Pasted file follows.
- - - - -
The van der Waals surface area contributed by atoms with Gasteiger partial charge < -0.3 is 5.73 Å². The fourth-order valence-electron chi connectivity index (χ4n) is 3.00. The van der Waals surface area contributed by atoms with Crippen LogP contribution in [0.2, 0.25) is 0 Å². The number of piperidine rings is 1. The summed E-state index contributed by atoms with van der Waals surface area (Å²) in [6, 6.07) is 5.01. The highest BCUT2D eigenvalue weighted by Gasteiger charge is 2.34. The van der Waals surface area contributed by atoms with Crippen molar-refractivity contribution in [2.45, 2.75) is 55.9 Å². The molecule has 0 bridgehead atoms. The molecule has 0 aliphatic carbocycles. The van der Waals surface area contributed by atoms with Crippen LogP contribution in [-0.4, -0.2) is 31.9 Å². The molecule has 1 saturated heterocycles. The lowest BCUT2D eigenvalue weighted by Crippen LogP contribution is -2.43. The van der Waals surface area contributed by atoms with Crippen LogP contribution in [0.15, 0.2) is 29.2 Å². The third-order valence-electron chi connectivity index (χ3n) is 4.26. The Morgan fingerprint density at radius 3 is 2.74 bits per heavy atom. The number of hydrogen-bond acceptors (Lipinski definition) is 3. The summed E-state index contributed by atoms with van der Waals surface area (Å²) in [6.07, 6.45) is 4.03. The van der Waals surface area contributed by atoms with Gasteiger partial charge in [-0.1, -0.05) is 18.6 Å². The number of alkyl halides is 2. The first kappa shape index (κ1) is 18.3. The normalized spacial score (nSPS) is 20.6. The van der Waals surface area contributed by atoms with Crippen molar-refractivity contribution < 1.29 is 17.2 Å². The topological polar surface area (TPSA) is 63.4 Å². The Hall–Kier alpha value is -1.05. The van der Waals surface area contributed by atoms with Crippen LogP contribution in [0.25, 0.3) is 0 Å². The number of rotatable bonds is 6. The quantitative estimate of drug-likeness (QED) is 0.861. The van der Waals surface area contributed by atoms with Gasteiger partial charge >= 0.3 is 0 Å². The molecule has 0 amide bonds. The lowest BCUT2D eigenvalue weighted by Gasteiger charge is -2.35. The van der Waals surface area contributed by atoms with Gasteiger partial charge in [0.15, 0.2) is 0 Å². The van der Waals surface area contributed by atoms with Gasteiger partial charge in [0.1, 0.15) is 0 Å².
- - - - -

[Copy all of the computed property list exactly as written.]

The van der Waals surface area contributed by atoms with Gasteiger partial charge < -0.3 is 5.73 Å². The fourth-order valence-electron chi connectivity index (χ4n) is 3.00. The van der Waals surface area contributed by atoms with Crippen LogP contribution in [0.2, 0.25) is 0 Å². The number of piperidine rings is 1. The summed E-state index contributed by atoms with van der Waals surface area (Å²) in [6, 6.07) is 5.01. The highest BCUT2D eigenvalue weighted by Gasteiger charge is 2.34. The van der Waals surface area contributed by atoms with Crippen molar-refractivity contribution in [2.45, 2.75) is 55.9 Å². The molecule has 0 bridgehead atoms. The molecule has 0 aliphatic carbocycles. The van der Waals surface area contributed by atoms with Crippen LogP contribution in [-0.4, -0.2) is 31.9 Å². The molecule has 1 saturated heterocycles. The lowest BCUT2D eigenvalue weighted by Crippen LogP contribution is -2.43. The van der Waals surface area contributed by atoms with Crippen LogP contribution in [0.15, 0.2) is 29.2 Å². The third-order valence-electron chi connectivity index (χ3n) is 4.26. The Morgan fingerprint density at radius 3 is 2.74 bits per heavy atom. The number of hydrogen-bond acceptors (Lipinski definition) is 3. The summed E-state index contributed by atoms with van der Waals surface area (Å²) in [6.07, 6.45) is 4.03. The van der Waals surface area contributed by atoms with Gasteiger partial charge in [-0.1, -0.05) is 18.6 Å². The number of alkyl halides is 2. The first kappa shape index (κ1) is 18.3. The normalized spacial score (nSPS) is 20.6. The van der Waals surface area contributed by atoms with Crippen molar-refractivity contribution < 1.29 is 17.2 Å². The topological polar surface area (TPSA) is 63.4 Å². The Hall–Kier alpha value is -1.05. The van der Waals surface area contributed by atoms with Crippen LogP contribution in [0.25, 0.3) is 0 Å². The number of rotatable bonds is 6. The quantitative estimate of drug-likeness (QED) is 0.861. The van der Waals surface area contributed by atoms with Gasteiger partial charge >= 0.3 is 0 Å². The molecule has 0 amide bonds. The lowest BCUT2D eigenvalue weighted by Gasteiger charge is -2.35. The van der Waals surface area contributed by atoms with Gasteiger partial charge in [0.15, 0.2) is 0 Å². The van der Waals surface area contributed by atoms with Gasteiger partial charge in [0.1, 0.15) is 0 Å².